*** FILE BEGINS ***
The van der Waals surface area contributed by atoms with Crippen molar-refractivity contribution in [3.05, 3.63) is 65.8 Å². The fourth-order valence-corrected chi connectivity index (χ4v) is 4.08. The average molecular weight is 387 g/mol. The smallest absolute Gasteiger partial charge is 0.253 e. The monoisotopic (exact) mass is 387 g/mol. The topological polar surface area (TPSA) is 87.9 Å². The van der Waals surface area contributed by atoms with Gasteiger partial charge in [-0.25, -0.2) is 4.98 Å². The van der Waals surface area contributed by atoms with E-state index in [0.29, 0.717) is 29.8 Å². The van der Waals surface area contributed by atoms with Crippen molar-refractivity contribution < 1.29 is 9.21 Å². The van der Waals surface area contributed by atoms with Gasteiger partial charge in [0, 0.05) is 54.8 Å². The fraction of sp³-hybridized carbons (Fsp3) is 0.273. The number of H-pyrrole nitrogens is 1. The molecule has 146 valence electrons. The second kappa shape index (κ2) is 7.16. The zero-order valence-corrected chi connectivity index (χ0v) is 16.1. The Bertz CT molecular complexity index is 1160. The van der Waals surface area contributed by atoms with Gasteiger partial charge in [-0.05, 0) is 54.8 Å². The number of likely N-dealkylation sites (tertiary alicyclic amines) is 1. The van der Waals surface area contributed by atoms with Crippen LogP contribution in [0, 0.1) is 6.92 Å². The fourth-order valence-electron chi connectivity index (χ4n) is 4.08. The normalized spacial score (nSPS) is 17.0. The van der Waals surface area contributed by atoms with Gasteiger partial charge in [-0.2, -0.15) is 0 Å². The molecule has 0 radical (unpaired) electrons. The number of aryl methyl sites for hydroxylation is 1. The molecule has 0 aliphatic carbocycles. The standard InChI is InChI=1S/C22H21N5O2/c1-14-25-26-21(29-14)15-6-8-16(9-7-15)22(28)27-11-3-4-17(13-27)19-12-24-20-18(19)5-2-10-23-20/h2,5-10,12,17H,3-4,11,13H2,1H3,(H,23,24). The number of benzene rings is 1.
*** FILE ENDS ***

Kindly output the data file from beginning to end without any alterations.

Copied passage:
The van der Waals surface area contributed by atoms with Crippen molar-refractivity contribution in [3.05, 3.63) is 65.8 Å². The fourth-order valence-corrected chi connectivity index (χ4v) is 4.08. The average molecular weight is 387 g/mol. The smallest absolute Gasteiger partial charge is 0.253 e. The monoisotopic (exact) mass is 387 g/mol. The topological polar surface area (TPSA) is 87.9 Å². The van der Waals surface area contributed by atoms with Gasteiger partial charge in [-0.25, -0.2) is 4.98 Å². The van der Waals surface area contributed by atoms with E-state index in [0.29, 0.717) is 29.8 Å². The van der Waals surface area contributed by atoms with Crippen molar-refractivity contribution < 1.29 is 9.21 Å². The van der Waals surface area contributed by atoms with Gasteiger partial charge in [0, 0.05) is 54.8 Å². The fraction of sp³-hybridized carbons (Fsp3) is 0.273. The number of H-pyrrole nitrogens is 1. The molecule has 146 valence electrons. The second kappa shape index (κ2) is 7.16. The zero-order valence-corrected chi connectivity index (χ0v) is 16.1. The Bertz CT molecular complexity index is 1160. The van der Waals surface area contributed by atoms with Gasteiger partial charge in [-0.05, 0) is 54.8 Å². The number of likely N-dealkylation sites (tertiary alicyclic amines) is 1. The van der Waals surface area contributed by atoms with Crippen LogP contribution in [0, 0.1) is 6.92 Å². The fourth-order valence-electron chi connectivity index (χ4n) is 4.08. The normalized spacial score (nSPS) is 17.0. The van der Waals surface area contributed by atoms with Gasteiger partial charge in [-0.2, -0.15) is 0 Å². The molecule has 0 radical (unpaired) electrons. The number of aryl methyl sites for hydroxylation is 1. The molecule has 0 aliphatic carbocycles. The standard InChI is InChI=1S/C22H21N5O2/c1-14-25-26-21(29-14)15-6-8-16(9-7-15)22(28)27-11-3-4-17(13-27)19-12-24-20-18(19)5-2-10-23-20/h2,5-10,12,17H,3-4,11,13H2,1H3,(H,23,24). The number of benzene rings is 1.